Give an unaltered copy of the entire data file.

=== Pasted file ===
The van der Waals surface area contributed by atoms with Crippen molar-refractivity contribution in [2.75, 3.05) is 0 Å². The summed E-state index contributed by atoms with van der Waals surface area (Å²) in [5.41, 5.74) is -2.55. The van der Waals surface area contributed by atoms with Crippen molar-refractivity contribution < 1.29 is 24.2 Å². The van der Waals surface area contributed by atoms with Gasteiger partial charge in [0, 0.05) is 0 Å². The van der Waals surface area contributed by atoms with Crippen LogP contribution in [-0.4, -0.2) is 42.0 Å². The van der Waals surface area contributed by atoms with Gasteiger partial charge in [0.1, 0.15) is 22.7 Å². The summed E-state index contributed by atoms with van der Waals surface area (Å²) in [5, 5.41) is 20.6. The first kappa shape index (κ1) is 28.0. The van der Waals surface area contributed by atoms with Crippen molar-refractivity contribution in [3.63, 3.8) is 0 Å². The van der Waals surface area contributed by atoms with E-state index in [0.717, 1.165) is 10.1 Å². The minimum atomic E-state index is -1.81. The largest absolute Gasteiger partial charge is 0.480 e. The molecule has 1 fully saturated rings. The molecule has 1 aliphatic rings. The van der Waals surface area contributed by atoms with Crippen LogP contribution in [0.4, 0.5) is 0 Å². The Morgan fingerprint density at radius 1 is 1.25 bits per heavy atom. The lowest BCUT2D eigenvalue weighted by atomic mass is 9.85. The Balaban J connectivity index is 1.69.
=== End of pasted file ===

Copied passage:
The van der Waals surface area contributed by atoms with Crippen molar-refractivity contribution in [2.75, 3.05) is 0 Å². The summed E-state index contributed by atoms with van der Waals surface area (Å²) in [5.41, 5.74) is -2.55. The van der Waals surface area contributed by atoms with Crippen molar-refractivity contribution < 1.29 is 24.2 Å². The van der Waals surface area contributed by atoms with Gasteiger partial charge in [0, 0.05) is 0 Å². The van der Waals surface area contributed by atoms with Crippen LogP contribution in [-0.4, -0.2) is 42.0 Å². The van der Waals surface area contributed by atoms with Gasteiger partial charge in [0.1, 0.15) is 22.7 Å². The summed E-state index contributed by atoms with van der Waals surface area (Å²) in [5, 5.41) is 20.6. The first kappa shape index (κ1) is 28.0. The van der Waals surface area contributed by atoms with Crippen molar-refractivity contribution in [3.63, 3.8) is 0 Å². The van der Waals surface area contributed by atoms with E-state index in [0.717, 1.165) is 10.1 Å². The minimum atomic E-state index is -1.81. The largest absolute Gasteiger partial charge is 0.480 e. The molecule has 1 fully saturated rings. The molecule has 1 aliphatic rings. The van der Waals surface area contributed by atoms with Crippen LogP contribution in [0.4, 0.5) is 0 Å². The Morgan fingerprint density at radius 1 is 1.25 bits per heavy atom. The lowest BCUT2D eigenvalue weighted by atomic mass is 9.85. The Balaban J connectivity index is 1.69.